Took some direct hits the other day when I posted an item about the Greenpeace campaign to raise awareness about the potential energy demands of cloud computing.
Greenpeace claims that the cloud will put unprecedented demand on data centers, which, in turn will put more demand on an electric grid that is powered mainly by coal. It cited as its primary evidence a new Facebook facilitiy that COULD have been sourced more greenly than apparently is the case. Well, I say ‘duh’ to these revelations.
So, why did I post this particular item? Mainly because I think that the big cloud operators could
have a profound impact on the development of renewable energy sources by partnering up with utilities, states and communities where renewable energy sources are available. In fact, I think the biggest of the big have a responsibility to do so.
Which brings me to part two of these particular post: A new deal between Kaiser Permanente and Recurrent Energy to build solar power systems at 15 different hospitals and office facilities. In aggregate, the systems are capable of producing 15 megawatts of power,
which can be aggregated across Kaiser’s facilities.
Recurrent now has more than 1 gigawatt of distributed solar capacity in North America and Europe. The latest deployments are scheduled to be online by the summer of 2011.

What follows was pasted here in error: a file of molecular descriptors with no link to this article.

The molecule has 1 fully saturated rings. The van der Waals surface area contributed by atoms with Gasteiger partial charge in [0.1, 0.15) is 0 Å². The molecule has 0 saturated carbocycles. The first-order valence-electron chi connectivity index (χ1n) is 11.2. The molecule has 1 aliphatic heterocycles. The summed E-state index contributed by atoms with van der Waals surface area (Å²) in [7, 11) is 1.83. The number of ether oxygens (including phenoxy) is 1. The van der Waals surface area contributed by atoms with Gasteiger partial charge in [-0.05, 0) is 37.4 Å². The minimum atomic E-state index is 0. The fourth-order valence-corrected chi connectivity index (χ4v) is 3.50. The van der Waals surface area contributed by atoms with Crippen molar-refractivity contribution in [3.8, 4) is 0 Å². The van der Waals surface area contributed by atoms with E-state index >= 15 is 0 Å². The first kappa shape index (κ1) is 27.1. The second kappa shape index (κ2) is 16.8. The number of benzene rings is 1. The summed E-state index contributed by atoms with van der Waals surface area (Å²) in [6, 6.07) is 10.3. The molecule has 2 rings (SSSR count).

When they are completed, the systems will carry approximately 10 percent of the power load at sites in Vallejo and Santa Clara in Northern California and Fontana and San Diego in Southern California.
Kaiser is developing the systems with Recurrent, which will actually own them. Kaiser will buy the power through solar power purchase agreements. And, low and behold, this will make recurrent eligible for a 30 percent tax credit because Kaiser is a not-to-profit organization.
Kaiser will look to additional renewable energy sources in the future to continue building out its distributed system.
So far, Kaiser has managed to save up to $10 million per year in its energy conservation efforts.
So, I’ll put this one back out to the cloud for discussion. Yes, the cloud should and will happen. But as data center power usages rises, don’t you think we should buy it from the greenest sources possible?